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Legislative Assembly for the ACT: 2006 Week 5 Hansard (11 May) . . Page.. 1555..

MR HARGREAVES (continuing):

to see. We are not going to assume that people at a low ebb front our counters with mal-intent. In fact, I have every confidence in the officers employed by housing. They are a wonderful bunch of people and I have no intention whatsoever of making them special constables so that they can prosecute these people.

MRS BURKE: I have a supplementary question. That was a very interesting response. Minister, how many incidences of fraud committed against Housing ACT have you failed to act against and when will you be adopting the advice offered by the Auditor-General in recommendation 8 on page 36, for your information?

MR HARGREAVES: The question was about how many of these incidences I have failed to investigate. I hate to say it but that is not my job. My job is to administer a department. It is not to go and check into these things. As instances of fraud are detected, naturally enough we treat them particularly seriously. I would be very much surprised if there were not an entry in the annual report regarding that sort of activity.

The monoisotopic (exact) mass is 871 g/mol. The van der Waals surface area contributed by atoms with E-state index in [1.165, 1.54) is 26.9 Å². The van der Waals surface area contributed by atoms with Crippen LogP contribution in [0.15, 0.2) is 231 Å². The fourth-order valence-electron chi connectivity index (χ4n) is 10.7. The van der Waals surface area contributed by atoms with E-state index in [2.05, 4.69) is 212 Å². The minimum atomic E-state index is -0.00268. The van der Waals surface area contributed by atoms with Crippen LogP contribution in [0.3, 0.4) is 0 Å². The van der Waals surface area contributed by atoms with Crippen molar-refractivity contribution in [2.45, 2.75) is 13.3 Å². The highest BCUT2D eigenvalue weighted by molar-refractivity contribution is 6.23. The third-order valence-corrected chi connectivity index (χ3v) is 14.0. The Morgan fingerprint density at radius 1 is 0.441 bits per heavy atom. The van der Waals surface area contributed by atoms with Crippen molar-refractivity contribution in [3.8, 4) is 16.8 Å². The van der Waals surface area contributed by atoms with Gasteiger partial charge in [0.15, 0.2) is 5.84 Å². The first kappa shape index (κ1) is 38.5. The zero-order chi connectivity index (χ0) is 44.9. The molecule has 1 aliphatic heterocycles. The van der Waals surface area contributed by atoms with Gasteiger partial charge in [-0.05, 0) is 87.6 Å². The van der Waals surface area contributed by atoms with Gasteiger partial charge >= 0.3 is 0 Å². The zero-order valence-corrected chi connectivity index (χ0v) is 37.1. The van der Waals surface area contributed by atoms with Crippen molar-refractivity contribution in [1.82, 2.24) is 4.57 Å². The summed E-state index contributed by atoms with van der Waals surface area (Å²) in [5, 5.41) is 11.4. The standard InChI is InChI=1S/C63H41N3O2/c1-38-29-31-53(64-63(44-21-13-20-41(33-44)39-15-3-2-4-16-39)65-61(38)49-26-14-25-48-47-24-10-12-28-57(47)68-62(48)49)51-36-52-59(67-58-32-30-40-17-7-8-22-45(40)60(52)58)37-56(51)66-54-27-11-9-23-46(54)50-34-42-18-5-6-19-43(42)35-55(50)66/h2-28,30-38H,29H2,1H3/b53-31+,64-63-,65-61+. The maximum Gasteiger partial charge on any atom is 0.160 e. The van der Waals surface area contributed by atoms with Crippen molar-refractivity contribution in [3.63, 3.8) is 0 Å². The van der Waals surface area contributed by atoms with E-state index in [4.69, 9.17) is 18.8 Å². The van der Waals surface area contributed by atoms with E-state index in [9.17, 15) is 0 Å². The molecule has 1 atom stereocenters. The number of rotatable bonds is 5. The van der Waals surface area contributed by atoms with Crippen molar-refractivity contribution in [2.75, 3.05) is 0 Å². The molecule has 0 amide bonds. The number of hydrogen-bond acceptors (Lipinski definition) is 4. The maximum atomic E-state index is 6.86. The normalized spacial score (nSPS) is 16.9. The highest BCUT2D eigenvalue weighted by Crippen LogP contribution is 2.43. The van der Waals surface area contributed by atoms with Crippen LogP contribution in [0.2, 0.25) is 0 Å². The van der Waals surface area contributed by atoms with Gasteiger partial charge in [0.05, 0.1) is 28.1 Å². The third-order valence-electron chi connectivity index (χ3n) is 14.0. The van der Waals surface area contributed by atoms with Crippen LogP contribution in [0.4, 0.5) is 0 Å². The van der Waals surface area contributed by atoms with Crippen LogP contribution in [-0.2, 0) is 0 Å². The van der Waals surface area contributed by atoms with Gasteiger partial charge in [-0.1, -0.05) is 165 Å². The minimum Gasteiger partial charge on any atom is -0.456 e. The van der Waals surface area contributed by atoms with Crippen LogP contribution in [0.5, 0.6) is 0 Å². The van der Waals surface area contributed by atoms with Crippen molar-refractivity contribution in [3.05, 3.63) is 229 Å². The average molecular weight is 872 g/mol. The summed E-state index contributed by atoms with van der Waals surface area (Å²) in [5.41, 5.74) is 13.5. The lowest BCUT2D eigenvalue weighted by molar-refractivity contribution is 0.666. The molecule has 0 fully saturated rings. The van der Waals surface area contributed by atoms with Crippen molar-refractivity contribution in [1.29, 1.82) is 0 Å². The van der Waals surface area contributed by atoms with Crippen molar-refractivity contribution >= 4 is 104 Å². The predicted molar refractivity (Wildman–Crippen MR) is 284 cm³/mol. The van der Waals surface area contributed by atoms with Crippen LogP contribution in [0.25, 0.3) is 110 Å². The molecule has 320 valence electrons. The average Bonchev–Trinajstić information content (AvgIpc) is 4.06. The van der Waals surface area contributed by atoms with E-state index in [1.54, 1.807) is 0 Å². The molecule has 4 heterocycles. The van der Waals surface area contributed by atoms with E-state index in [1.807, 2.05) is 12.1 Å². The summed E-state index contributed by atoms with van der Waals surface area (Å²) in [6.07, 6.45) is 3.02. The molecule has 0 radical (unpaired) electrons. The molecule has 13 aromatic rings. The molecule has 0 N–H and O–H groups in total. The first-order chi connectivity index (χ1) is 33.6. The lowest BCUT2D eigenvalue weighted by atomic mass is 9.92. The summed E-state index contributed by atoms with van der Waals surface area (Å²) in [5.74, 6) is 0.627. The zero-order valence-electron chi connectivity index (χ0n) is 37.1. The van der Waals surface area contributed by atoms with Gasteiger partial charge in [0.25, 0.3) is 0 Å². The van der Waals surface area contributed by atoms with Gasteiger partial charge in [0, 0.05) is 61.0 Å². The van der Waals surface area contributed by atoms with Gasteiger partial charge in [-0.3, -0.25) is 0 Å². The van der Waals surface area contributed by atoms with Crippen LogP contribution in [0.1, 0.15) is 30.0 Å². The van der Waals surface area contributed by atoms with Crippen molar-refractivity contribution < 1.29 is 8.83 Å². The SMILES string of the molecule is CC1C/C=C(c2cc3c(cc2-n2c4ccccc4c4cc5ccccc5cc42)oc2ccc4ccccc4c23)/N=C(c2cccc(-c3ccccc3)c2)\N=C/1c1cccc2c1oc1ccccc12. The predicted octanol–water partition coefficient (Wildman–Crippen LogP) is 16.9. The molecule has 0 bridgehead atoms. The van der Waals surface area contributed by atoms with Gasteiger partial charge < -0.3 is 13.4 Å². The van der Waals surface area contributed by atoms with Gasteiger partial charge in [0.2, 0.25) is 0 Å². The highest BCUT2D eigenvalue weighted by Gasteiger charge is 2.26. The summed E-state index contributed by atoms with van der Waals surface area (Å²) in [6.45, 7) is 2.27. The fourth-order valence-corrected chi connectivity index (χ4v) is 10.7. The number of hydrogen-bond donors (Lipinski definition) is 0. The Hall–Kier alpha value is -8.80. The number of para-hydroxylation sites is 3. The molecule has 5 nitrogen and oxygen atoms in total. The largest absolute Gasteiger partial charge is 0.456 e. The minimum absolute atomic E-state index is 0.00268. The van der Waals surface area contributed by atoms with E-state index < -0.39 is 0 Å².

The Auditor-General's report actually commended the department on its management systems and its processes. Mrs Burke, as usual, masquerades as a fruit-picker. She is a fruit-picker, Mr Speaker. She wanders through the orchards of the Auditor-General's report looking for a particular piece of fruit to use to criticise, yet again, the officers of the Department of Disability, Housing and Community Services. The first time I had occasion to call her to account was when she went personal on child protection workers. Then she went on a crusade against the workers in housing, and she has been doing that for the last 15 months.

Mrs Burke: Mr Speaker, I take a point of order on relevance. In my supplementary question I asked the minister to say how many incidences of fraud committed against Housing ACT he has failed to act against and when he will be adopting the advice offered by the Auditor-General.

MR SPEAKER: Come to the subject matter of the question.

MR HARGREAVES: Mr Speaker, in the context of the Auditor-General's report, you will have noticed that we have agreed with all but one of those recommendations.

Mrs Burke: That wasn't the question.

MR HARGREAVES: The one that Mrs Burke refers to is contained in there. Mrs Burke has not acknowledged, even though she knows it, that we had already commenced action on 17 of those prior to the Auditor-General actually starting work.

Mrs Burke: What about this one?



Mr Pratt: Very intellectual, John!

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